‘Lawless’ on the track
Most of the time she’s just Lisa. But when she laces up her roller skates is “Lawless.”
Lisa Whitefoot, Yakama, grew up in the Yakama Nation in Washington. LIke so many others she played basketball -- and in high school she was good enough to play on a college team in a national tournament.
“She was really that good, she’s a really good ball player,” said Debra Byrd, who was the person on the team responsible for her while they traveled.
After high school, Whitefoot would go on to play at the collegiate level for Yakima Valley Community College before walking on at Washington State University. She ended up making the practice squad but never got to play in a game.
In the time following her college basketball career, Whitefoot asked herself, “What do I do now?” She had a void to fill in her life and little did she know the answer would be an uncommon sport found in an unlikely place.
Whitefoot says she was taking a zumba class when somebody approached and asked her to play roller derby, which somewhat caught her off guard given the setting. Having skated only a handful of times up to that point in her life, she figured she’d give it a try and showed up to practice.
“They put me on skates and padded me up and I loved it,” Whitefoot said. “I’ve been playing ever since.”
She loves derby so much, Whitefoot now plays on up to four teams. Whitefoot is the only Native on her team and is the only Native in the league after another Native woman broke her ankle.
At its core, roller derby is like many sports, with two teams competing against one another trying to score more points than the other to win the game. Although there are some interesting nuances and strategy that are unique to the game itself.
For one, teams play offense and defense at the same time. Each team has a “jammer,” designated by a cap with a star on it that’s put over the helmet, who scores points by passing team members as they skate around the track. After a set period of time, the team with the most points wins.
Standing at 5 feet 4 inches tall, Whitefoot often isn’t the biggest or most imposing player skating but that doesn’t stop her from rubbing elbows with her opponents. Whitefoot enjoys the competitive nature of roller derby and the fact different way to exercise because she hates running.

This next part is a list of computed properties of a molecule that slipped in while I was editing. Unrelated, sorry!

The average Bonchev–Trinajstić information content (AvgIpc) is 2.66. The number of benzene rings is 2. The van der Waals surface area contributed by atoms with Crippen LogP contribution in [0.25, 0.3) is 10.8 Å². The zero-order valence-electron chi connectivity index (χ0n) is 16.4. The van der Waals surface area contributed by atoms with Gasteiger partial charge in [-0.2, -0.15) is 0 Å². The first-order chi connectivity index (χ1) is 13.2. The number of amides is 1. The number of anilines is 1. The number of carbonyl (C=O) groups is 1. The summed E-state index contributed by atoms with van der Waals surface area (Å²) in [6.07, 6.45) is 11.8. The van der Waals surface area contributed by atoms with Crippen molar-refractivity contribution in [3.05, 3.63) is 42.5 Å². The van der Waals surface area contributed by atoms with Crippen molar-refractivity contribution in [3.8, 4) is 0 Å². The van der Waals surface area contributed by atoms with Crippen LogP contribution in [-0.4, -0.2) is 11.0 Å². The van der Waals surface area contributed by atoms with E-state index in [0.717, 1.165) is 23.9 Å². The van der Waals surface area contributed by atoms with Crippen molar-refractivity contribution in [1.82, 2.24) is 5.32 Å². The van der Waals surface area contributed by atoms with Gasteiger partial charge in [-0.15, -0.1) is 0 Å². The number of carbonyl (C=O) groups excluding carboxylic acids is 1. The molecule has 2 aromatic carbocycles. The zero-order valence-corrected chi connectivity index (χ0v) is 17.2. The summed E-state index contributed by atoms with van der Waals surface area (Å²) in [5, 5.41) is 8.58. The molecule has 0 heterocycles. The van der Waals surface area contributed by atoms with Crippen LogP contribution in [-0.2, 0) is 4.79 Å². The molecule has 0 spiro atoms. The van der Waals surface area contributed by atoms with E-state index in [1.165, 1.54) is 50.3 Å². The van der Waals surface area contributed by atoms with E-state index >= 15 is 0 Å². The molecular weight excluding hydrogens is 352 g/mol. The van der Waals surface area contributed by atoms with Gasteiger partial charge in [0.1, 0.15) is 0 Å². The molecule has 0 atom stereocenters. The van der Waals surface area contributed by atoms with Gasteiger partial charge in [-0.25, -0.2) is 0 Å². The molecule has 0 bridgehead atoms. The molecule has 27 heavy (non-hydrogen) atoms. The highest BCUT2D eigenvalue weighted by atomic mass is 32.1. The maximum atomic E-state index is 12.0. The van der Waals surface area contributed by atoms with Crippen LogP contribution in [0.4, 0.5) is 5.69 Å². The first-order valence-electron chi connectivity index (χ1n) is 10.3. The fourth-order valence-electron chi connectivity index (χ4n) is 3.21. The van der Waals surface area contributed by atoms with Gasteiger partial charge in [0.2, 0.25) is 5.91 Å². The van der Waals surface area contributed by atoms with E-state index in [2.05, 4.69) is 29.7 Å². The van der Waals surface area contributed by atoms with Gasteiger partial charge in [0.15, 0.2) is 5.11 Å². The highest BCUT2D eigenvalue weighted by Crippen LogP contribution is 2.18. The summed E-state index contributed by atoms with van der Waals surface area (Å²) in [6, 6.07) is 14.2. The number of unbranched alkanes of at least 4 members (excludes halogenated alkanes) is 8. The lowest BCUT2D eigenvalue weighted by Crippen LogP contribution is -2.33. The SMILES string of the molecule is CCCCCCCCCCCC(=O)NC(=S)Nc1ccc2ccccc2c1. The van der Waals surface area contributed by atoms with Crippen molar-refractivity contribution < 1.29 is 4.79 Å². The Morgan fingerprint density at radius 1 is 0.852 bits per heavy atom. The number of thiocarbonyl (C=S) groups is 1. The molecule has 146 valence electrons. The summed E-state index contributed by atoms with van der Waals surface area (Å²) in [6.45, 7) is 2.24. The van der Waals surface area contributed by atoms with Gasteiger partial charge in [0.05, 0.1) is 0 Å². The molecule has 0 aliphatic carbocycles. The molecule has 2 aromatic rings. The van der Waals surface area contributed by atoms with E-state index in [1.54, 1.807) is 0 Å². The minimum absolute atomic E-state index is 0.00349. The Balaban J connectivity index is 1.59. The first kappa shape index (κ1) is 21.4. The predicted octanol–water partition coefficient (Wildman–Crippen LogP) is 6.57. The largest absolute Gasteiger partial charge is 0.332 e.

“It’s fun to try and hit people or try to be faster than anybody skating,” Whitefoot said. “It’s an adrenaline rush.”
When she first started competing, she thought she needed a nickname to go by while she skated. So with the help of some colleagues, she became “Lisa Lawless.” Many of the athletes who compete in roller derby have alter ego nicknames because as Whitefoot puts it, they are different people on the track compared to their regular lives.
“A lot of different people are in roller derby, like librarians, doctors, nurses, stay at home moms,” said Whitefoot, who works two jobs as a blackjack dealer and a compliance officer for her tribe.
Roller derby is experiencing a revival of sorts and Whitefoot hopes she can recruit more Native people, particularly Native women, to lace up their skates and join her on the track.
“I think it’s a good way to uplift women, it’s a great community,” she said. “I feel loved by every team that I’ve ever played against, there’s no animosity so it’s just a good, positive experience.”
Kolby KickingWoman is a reporter/producer for Indian Country Today. He is Blackfeet/Gros Ventre from the great state of Montana and currently reports and lives in Washington, D.C. Follow him on Twitter - @KDKW_406. Email - email@example.com